On any given evening in New York City, there are hundreds—maybe thousands?—of events. While many are entertaining, few have the power to truly mesmerize. But on Wednesday night, in the Chelsea Market Passage of the city’s High Line, St-Germain and model-turned-landscape designer and creative director Lily Kwong did just that by transforming the already gorgeous public space into a veritable hanging garden of botanical delights. Guests wandered among living garden walls arranged like a 16th-century French labyrinth, while canopies of lush blooms floated overhead. There was also a breathtaking modern dance performance by Mafalda Millies and an array of beautifully adorned St-Germain cocktails to provide further sensory delight.
“The High Line made me fall in love with urban planning and landscape design—to me, it’s a masterpiece,” explained Kwong of the inspiration behind the installation and event. “I wanted to honor the existing industrial architecture of the site. It felt important to visualize the mind-blowing fact that each bottle of St-Germain is composed of 1,000 delicate elderflowers that are handpicked once a year in Europe, so we hand-constructed a hanging installation of thousands of flowers modeled after rolling hills that interplay with the existing neon lighting. Every design element is meant to disorient, delight, and inspire an awe for nature on the summer solstice.”
Below, Kwong shares insight into how the installation (which will remain on view until tonight) came together, as well as a few tips to steal for your own summer soirees.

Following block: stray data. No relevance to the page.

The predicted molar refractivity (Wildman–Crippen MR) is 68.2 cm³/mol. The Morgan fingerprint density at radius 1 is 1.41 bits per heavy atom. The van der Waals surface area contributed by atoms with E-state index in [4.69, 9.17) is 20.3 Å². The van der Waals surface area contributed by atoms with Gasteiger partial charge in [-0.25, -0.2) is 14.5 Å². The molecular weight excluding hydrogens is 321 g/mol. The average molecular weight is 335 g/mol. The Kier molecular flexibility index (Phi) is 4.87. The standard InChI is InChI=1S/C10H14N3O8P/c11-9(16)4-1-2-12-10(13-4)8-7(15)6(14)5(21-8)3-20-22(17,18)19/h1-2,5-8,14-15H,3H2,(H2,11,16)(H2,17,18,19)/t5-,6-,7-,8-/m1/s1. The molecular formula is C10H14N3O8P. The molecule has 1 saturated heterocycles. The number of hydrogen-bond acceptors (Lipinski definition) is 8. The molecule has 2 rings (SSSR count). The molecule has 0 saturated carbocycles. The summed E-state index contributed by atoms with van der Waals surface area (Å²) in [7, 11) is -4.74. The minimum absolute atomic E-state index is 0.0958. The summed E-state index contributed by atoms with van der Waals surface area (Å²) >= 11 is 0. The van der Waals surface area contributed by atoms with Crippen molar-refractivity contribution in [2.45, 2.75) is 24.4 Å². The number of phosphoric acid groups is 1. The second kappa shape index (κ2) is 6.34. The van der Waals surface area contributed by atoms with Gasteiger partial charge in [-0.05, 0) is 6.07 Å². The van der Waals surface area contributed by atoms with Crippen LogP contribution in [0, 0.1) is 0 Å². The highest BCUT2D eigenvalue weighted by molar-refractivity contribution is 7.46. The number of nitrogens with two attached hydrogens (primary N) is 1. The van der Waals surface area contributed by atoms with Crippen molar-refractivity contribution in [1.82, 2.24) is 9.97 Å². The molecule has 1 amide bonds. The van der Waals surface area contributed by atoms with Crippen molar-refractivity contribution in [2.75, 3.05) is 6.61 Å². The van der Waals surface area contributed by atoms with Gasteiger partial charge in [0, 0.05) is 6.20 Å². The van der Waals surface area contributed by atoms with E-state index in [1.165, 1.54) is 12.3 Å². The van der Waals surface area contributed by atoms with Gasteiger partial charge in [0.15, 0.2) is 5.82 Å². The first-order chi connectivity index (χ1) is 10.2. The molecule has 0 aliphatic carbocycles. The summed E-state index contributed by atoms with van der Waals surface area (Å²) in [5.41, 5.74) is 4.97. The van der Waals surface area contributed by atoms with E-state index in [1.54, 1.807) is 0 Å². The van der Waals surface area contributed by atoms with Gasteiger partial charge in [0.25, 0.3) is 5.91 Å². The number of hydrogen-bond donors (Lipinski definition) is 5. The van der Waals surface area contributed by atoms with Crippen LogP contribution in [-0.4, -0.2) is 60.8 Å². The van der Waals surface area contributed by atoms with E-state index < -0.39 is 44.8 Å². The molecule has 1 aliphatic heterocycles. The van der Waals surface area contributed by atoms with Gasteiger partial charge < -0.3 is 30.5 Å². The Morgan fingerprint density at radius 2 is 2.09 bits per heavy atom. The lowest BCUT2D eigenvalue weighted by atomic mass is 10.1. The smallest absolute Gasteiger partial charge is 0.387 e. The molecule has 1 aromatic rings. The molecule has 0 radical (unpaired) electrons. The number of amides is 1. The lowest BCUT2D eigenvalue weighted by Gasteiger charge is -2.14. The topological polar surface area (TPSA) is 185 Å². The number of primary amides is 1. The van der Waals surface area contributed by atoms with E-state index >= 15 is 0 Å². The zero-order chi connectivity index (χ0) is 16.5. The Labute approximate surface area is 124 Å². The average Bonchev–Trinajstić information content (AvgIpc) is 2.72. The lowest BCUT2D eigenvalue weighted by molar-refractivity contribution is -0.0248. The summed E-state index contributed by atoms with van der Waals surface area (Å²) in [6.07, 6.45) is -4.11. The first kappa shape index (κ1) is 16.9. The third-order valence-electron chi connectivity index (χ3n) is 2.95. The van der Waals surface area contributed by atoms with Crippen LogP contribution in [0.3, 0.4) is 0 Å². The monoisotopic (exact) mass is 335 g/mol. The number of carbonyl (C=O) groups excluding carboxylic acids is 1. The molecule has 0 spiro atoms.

“We brought more than 13,000 flowers to the High Line and hand-constructed them into beautiful curtains and grids, inspired by a vintage photo I found of a cabaret with hanging florals on the Champs-Élysées from the 1920s. We started working with the amazing florists from Botanica weeks before the event to source peonies, Queen Anne’s lace, hydrangeas, roses, wisteria, delphinium, ranunculus, viburnum, lilies, and more. The green walls are handmade with cuttings from boxwood and huckleberries (which happens to be my brother’s name!). Insanely enough, we only had from midnight before the event to load our florals onto the High Line, and construction began just 12 hours before the event, so the blooms were as fresh as possible. It took a sleepless night and lots of fortitude to turn this vision into a reality!”
“The green walls are handmade with cuttings from boxwood and huckleberries (which happens to be my brother’s name!). Insanely enough, we only had from midnight before…